Get ready to rock and roll.

Why does the binary gender system seek to enforce stereotypes? What good can come out of forcing people into societal boxes that govern how they should feel, act, dress, and more? Is there ever a good reason for this? Are people just too scared of the unknown to accept anything that goes outside the two checkboxes on a job application or a census form? Parents have tried to raise their kids without gender stereotypes, only to get accused of being hippies at best and downright abusive at worst.

Tell me what’s abusive about not shoving your kid into a box that says, “This is how you’re supposed to act given your genitalia. You’ll spend the rest of your life trying to conform to those stereotypes, because society says you should. Have fun.” There’s nothing even remotely abusive about wanting to spare your child the forced gender socialization that comes with gendered toys, clothes, etc. “Boys have to be tough!” or “Girls wear pink and like flowers!” is still so very prevalent even today. The amount of gender-neutral baby clothes is still nowhere near as high as the gendered counterparts, and once your child is older? Forget it. Society will demand your child not wear clothes of the, “opposite sex” and act in a certain way. We are vastly a society based on fear. The unknown, the things which are different and do not conform scare people—or makes them feel uncomfortable.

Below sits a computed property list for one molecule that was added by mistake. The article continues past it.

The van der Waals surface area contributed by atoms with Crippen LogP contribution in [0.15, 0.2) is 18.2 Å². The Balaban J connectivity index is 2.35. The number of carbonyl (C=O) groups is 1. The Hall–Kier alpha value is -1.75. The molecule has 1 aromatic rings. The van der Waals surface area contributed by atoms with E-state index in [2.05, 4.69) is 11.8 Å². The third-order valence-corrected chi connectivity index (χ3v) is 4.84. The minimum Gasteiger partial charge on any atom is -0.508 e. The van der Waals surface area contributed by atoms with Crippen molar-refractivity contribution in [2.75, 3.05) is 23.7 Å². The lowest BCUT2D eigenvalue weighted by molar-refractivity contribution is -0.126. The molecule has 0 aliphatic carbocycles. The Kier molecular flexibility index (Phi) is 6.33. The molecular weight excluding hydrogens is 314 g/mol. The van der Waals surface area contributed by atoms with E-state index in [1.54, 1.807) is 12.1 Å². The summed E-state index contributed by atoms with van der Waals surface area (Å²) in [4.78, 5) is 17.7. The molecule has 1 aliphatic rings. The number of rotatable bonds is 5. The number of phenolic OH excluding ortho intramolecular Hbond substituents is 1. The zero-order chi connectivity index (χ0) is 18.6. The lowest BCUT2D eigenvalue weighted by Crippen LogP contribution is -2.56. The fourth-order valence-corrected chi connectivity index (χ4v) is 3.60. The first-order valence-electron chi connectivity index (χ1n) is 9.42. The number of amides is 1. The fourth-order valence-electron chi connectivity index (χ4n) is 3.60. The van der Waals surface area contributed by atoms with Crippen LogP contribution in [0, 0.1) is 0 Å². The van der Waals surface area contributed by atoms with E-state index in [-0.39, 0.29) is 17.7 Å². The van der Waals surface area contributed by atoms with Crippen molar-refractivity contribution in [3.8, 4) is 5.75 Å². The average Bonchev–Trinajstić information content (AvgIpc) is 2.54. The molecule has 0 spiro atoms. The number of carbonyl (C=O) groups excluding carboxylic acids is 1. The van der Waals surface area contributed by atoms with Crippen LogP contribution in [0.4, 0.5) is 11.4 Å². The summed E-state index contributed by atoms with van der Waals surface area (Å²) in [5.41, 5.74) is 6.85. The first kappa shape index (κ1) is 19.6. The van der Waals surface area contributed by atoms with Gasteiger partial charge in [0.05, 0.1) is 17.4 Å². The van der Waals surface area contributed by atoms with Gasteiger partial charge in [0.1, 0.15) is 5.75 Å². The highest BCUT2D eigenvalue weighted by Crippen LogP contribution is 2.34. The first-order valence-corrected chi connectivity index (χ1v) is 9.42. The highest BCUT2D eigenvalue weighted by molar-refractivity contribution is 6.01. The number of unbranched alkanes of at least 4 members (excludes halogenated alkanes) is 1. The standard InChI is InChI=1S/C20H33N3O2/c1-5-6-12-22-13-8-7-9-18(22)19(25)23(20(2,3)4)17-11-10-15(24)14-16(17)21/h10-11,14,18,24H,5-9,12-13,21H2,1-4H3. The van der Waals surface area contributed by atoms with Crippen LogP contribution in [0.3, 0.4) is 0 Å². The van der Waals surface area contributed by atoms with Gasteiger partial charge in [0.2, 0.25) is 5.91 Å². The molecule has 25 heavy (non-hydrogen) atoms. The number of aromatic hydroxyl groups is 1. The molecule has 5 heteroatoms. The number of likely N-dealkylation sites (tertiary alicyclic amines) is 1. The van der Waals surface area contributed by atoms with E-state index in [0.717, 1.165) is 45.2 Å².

I want to make people think. I want to make them question their own ideals about what gender is, about what sexuality is. I want people to understand that your physical sex does not equal what your gender is. That you can be a boy, a girl, a transman, a transwoman, a boi, a grrl, a riot…You can be anything you want to be. I want to live in a society where we are all embraced, instead of shoved into acting and looking the same. I want to be able to walk into a bathroom and not get dirty looks. I want to not be told what I should like in the bedroom, because of what’s between my legs. I want to cause a revolution. A genderless, non-conforming, trans* and everything in between rallying cry. I might be alone in this, I’d like to hope I’m not…But…I want people to know who I am. I think that’s what everybody wants in the end. How can we all be seen as individuals if we’re all forced to act the same from the moment we’re born? We can’t.

I want to change that. Change it with me? Let’s do this thing, together. One day at a time.


About Kiran

Kir is a 27 year old genderqueer activist and fledgling zine publisher and writer. During the day, they moonlight as a college student majoring in sociology and public policy. Kiran also volunteers at a local GLBT youth center..

Posted on February 26, 2012, in Uncategorized and tagged , , , , , , , , . Bookmark the permalink. 1 Comment.

  1. You’re not alone, I hope for this as well. And when I in the future have children in some way, they’ll be treated as a human being, not as a stereotype.

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